Last week, while pulling some weeds, a few members of the MBG team brainstormed an idea for a blog on native Michigan wildlife. This blog would help interns and anyone interested learn about the diversity in Michigan by sending out daily posts, complete with names, fun facts, pictures, and sometimes even a sound bite! Throughout the summer, there would be quizzes to help cement the info in everyone’s brains.
Well, lucky for you, the interns have decided to make this dream a reality! We present to you the Daily Diversity Blog! (, which will be updated daily. You will also be able to locate weekly versions of the posts on this blog, and we’ll update you each Friday with 5 new species!
We hope you all enjoy this new series! If you have any questions or species suggestions, feel free to contact Jason ( or Grace ( for more info! We’d love to hear from you and make this a truly collaborate project!
Here are the species for this week!
Gray Tree Frog
Scientific name: Hyla versicolor
Anishinabemowin name:  agoozimakaki

What’s that sound? It’s the first species in our Daily Diversity blog! This cute little friend is named the gray tree frog. You can find these guys in trees in the eastern US and southeastern Canada.

Fun Fact: Although mostly gray and green, this frog sports some bright yellow spots under his legs! This will help you remember his name: he is pretty versatile with his colors!

Listen to the gray tree frog’s call here!

For more information, visit this website.

Northern White Cedar, or Arborvitae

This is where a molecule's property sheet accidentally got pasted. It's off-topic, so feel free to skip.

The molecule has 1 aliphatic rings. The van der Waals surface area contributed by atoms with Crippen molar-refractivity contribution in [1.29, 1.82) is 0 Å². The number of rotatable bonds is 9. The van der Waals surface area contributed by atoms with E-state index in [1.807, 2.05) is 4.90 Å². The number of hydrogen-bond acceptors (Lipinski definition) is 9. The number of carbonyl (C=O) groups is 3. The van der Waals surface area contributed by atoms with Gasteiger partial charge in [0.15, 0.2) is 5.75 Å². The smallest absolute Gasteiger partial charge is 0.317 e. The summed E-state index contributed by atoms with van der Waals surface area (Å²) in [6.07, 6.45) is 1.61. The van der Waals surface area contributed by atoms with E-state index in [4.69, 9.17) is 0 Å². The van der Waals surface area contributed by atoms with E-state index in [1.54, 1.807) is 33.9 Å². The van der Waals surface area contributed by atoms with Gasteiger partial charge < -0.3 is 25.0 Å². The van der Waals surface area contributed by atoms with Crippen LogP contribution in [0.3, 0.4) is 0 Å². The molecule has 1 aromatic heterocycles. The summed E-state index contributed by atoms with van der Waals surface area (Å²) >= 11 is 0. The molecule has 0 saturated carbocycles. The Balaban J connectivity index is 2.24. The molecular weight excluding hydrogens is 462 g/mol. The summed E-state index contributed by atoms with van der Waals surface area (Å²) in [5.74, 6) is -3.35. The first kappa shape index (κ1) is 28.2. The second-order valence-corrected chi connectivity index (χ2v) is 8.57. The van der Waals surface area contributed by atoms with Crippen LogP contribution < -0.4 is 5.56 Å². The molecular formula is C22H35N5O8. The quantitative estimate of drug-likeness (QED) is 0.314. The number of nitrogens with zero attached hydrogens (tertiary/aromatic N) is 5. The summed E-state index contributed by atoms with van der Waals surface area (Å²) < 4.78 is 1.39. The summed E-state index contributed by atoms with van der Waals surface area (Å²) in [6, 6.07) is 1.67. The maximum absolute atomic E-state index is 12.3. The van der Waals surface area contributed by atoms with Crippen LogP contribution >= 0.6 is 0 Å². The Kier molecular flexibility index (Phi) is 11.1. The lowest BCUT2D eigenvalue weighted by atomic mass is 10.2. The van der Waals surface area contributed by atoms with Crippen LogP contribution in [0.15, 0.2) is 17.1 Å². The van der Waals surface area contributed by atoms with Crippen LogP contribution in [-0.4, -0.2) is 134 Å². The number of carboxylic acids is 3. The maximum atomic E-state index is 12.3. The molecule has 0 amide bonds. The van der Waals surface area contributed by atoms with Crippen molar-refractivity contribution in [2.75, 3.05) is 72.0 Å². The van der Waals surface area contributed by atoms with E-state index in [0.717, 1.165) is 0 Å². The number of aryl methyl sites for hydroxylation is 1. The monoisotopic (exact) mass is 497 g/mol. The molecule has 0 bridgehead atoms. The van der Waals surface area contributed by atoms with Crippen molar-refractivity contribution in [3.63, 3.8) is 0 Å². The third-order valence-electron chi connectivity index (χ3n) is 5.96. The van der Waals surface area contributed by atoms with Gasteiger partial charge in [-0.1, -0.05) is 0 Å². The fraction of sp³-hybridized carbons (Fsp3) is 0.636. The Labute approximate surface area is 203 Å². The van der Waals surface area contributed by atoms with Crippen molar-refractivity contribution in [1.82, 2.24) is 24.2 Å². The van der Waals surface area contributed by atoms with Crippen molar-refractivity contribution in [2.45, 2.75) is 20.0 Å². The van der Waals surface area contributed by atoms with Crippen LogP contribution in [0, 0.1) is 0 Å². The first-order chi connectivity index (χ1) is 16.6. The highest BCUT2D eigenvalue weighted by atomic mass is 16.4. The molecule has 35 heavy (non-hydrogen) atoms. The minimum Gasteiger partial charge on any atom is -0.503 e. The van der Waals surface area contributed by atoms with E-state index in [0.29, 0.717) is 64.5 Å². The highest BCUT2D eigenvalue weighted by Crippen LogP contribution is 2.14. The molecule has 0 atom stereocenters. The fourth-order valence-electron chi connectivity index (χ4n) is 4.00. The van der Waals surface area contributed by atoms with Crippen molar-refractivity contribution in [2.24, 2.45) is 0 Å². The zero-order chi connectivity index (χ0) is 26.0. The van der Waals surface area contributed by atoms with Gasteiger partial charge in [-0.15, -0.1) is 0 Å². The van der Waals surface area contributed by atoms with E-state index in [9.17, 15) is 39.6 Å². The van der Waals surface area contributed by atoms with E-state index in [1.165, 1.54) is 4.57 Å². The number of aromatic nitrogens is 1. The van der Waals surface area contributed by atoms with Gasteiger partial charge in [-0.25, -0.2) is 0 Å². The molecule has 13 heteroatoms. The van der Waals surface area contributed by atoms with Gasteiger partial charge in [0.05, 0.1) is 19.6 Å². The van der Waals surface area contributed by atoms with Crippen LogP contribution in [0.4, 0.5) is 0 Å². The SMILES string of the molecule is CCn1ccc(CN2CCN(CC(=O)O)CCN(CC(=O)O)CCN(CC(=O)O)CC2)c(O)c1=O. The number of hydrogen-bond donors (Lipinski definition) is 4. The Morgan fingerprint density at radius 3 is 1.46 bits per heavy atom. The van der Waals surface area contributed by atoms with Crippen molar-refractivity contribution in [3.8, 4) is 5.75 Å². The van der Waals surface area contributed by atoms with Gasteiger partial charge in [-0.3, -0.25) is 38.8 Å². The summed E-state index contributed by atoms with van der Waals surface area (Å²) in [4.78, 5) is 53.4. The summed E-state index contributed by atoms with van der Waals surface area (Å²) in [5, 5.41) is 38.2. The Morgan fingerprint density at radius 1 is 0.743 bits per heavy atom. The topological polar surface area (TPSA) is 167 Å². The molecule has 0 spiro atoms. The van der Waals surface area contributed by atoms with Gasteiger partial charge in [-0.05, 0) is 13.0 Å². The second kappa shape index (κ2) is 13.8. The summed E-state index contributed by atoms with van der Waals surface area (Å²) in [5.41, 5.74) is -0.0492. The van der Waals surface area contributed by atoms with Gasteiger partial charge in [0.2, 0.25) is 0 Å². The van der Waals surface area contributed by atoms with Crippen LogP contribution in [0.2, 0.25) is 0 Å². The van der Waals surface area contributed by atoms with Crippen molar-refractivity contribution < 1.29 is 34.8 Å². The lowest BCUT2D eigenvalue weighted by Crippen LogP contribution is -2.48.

Scientific name: Thuja occidentalis
Anishinabemowin name: giizhik
The “Grandmother cedar” (a title of respect given by the Anishinabe) has many interesting uses, and its tea is a great source of Vitamin C!
Fun Fact: The Arborvitae isn’t actually a cedar! Instead it’s a member of the cypress family.
For more info, visit this website!

Scientific name: Sanguinaria canadensis
Anishinabemowin name: miskojiibik

Bloodroot is a pretty little perennial that grows all over the eastern and midwestern US!

Fun Fact: Sanguinaria, an active chemical found in bloodroot, is used in many commercial mouthwashes and toothpastes because of its bacteria-killing properties! BE CAREFUL, though! The raw juice and roots are poisonous to humans!

For more info, check out this website!

Scientific name: Charadrius vociferus
Anishinabemowin name: miskode`agashkooz

This peculiar plover is pretty large for its kind, weighing in at about 3 ounces. Watch where you step, because the killdeer likes to make its nest in the ground!

Fun Fact: To remember this bird’s name, keep in mind that it has many different types of calls, which makes it a very vociferous bird!

To hear the Killdeer’s call, click here!

For more info, visit this website!

Mayapple and Mayapple Rust
Scientific names: Podophyllum peltatum and Allodus podophylli
Anishinabemowin name:  bookade`imin

SPECIAL DOUBLE WHAMMY! This woodland perennial (with a cool secret flower) is not an apple, but it can grow in large colonies that all come from the same root! The mayapple rust is a bright orange fungus that usually affects mayapple leaves in the summer.

Fun Fact: Mayapple can be used to treat warts! It’s currently also being researched on it’s ability to fight cancer.

For more info on mayapple, visit this website!

For info on mayapple rust, check out this page!
Have a great week!